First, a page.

Screening and Diagnosis
A diagnosis of head and neck cancer comes after a physical exam and several diagnostic tests. The exams and tests conducted may vary depending on the symptoms.
Physical Exam of the Throat
An exam in which the doctor looks down the throat with a small, long-handled mirror to check for abnormal areas.
A procedure used to look at areas in the throat and voice box (larynx) that cannot be seen with a mirror during the physical exam of the throat. An endoscope (a thin, lighted tube) is inserted through the nose or mouth to check the throat for anything that seems unusual. Tissue samples may be taken for biopsy.
CT Scan (Computed Tomography or CAT scan)
A procedure that makes a series of detailed pictures of areas inside the body, taken from different angles. The pictures are made by a computer linked to an X-ray machine. A dye may be injected into a vein or swallowed to help the organs or tissues show up more clearly. This procedure is also called computed tomography, computerized tomography or computerized axial tomography.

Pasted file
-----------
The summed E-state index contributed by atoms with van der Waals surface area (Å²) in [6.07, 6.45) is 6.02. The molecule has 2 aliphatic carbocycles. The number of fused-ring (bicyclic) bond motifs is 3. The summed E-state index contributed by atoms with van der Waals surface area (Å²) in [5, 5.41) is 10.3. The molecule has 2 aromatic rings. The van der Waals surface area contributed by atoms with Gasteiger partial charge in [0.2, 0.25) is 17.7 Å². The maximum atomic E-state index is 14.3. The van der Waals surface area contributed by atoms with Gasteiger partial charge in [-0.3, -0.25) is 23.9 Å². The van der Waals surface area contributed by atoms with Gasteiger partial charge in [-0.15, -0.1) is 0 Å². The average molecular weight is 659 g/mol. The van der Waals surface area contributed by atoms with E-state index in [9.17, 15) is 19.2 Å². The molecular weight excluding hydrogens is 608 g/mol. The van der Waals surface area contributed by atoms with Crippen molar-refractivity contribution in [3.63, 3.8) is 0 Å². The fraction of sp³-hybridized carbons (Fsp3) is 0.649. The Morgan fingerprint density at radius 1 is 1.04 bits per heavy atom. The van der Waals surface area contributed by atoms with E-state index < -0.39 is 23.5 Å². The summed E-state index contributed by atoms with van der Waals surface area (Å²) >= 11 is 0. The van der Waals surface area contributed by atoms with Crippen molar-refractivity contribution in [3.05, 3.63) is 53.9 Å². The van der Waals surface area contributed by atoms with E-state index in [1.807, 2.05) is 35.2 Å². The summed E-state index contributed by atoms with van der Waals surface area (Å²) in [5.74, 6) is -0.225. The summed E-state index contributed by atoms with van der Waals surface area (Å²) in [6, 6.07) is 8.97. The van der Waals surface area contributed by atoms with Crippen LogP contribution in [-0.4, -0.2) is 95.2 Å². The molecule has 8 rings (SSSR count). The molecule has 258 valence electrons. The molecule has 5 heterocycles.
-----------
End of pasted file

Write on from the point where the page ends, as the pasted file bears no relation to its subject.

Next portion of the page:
MRI (Magnetic Resonance Imaging)
A procedure that uses a magnet, radio waves and a computer to make a series of detailed pictures of areas inside the body. This procedure is also called nuclear magnetic resonance imaging (NMRI).
Head, Neck and Chest X-rays
An X-ray of the head, neck and organs and bones inside the chest. An X-ray is a type of energy beam that can go through the body and onto film, making a picture of areas inside the body.
An X-ray of the esophagus. The patient drinks a liquid that contains barium (a silver-white metallic compound). The liquid coats the esophagus and X-rays are taken.
A procedure to look inside the esophagus to check for abnormal areas. An esophagoscope (a thin, lighted tube) is inserted through the mouth or nose and down the throat into the esophagus. Tissue samples may be taken for biopsy.
A procedure to look inside the trachea and large airways in the lung for abnormal areas. A bronchoscope (a thin, lighted tube) is inserted through the nose or mouth into the trachea and lungs. Tissue samples may be taken for biopsy.
The removal of cells or tissues so they can be viewed under a microscope to check for signs of cancer
PET scan (Positron Emission Tomography)
A PET scan uses a small amount of radioactive material (tracer). The tracer is given through a vein (IV).The tracer travels through your blood and collects in organs and tissues. This helps see certain areas of concern more clearly. These studies can and are often fused with other scans such as in planning for radiation therapy to more accurately define the tumor area.